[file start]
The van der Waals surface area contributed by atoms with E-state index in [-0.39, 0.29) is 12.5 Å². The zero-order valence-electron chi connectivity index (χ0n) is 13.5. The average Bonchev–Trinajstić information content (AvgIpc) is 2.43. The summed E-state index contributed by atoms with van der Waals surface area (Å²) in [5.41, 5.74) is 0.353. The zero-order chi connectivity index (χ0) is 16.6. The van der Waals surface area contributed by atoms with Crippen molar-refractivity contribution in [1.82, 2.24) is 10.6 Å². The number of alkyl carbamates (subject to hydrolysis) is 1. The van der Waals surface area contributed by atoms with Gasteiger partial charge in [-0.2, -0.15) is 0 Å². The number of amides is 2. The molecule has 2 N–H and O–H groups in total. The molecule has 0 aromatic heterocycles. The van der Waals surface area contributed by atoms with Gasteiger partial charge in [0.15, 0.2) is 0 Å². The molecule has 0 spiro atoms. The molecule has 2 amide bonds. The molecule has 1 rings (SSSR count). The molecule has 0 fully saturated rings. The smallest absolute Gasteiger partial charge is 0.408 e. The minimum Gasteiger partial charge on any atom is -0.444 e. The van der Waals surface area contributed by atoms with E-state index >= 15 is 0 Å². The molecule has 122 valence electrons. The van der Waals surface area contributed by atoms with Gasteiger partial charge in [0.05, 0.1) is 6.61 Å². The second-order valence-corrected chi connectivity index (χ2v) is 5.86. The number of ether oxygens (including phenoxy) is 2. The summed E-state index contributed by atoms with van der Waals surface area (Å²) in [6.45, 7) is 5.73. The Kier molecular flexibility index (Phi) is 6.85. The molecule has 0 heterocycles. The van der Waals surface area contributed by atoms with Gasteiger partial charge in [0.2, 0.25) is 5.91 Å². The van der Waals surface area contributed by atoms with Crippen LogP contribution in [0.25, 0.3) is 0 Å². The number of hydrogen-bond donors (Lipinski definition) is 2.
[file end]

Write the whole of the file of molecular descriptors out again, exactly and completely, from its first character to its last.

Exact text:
The van der Waals surface area contributed by atoms with E-state index in [-0.39, 0.29) is 12.5 Å². The zero-order valence-electron chi connectivity index (χ0n) is 13.5. The average Bonchev–Trinajstić information content (AvgIpc) is 2.43. The summed E-state index contributed by atoms with van der Waals surface area (Å²) in [5.41, 5.74) is 0.353. The zero-order chi connectivity index (χ0) is 16.6. The van der Waals surface area contributed by atoms with Crippen molar-refractivity contribution in [1.82, 2.24) is 10.6 Å². The number of alkyl carbamates (subject to hydrolysis) is 1. The van der Waals surface area contributed by atoms with Gasteiger partial charge in [-0.2, -0.15) is 0 Å². The number of amides is 2. The molecule has 2 N–H and O–H groups in total. The molecule has 0 aromatic heterocycles. The van der Waals surface area contributed by atoms with Gasteiger partial charge in [0.15, 0.2) is 0 Å². The molecule has 0 spiro atoms. The molecule has 2 amide bonds. The molecule has 1 rings (SSSR count). The molecule has 0 fully saturated rings. The smallest absolute Gasteiger partial charge is 0.408 e. The minimum Gasteiger partial charge on any atom is -0.444 e. The van der Waals surface area contributed by atoms with E-state index >= 15 is 0 Å². The molecule has 122 valence electrons. The van der Waals surface area contributed by atoms with Gasteiger partial charge in [0.05, 0.1) is 6.61 Å². The second-order valence-corrected chi connectivity index (χ2v) is 5.86. The number of ether oxygens (including phenoxy) is 2. The summed E-state index contributed by atoms with van der Waals surface area (Å²) in [6.45, 7) is 5.73. The Kier molecular flexibility index (Phi) is 6.85. The molecule has 0 heterocycles. The van der Waals surface area contributed by atoms with Gasteiger partial charge in [0.2, 0.25) is 5.91 Å². The van der Waals surface area contributed by atoms with Crippen LogP contribution in [0.25, 0.3) is 0 Å². The number of hydrogen-bond donors (Lipinski definition) is 2.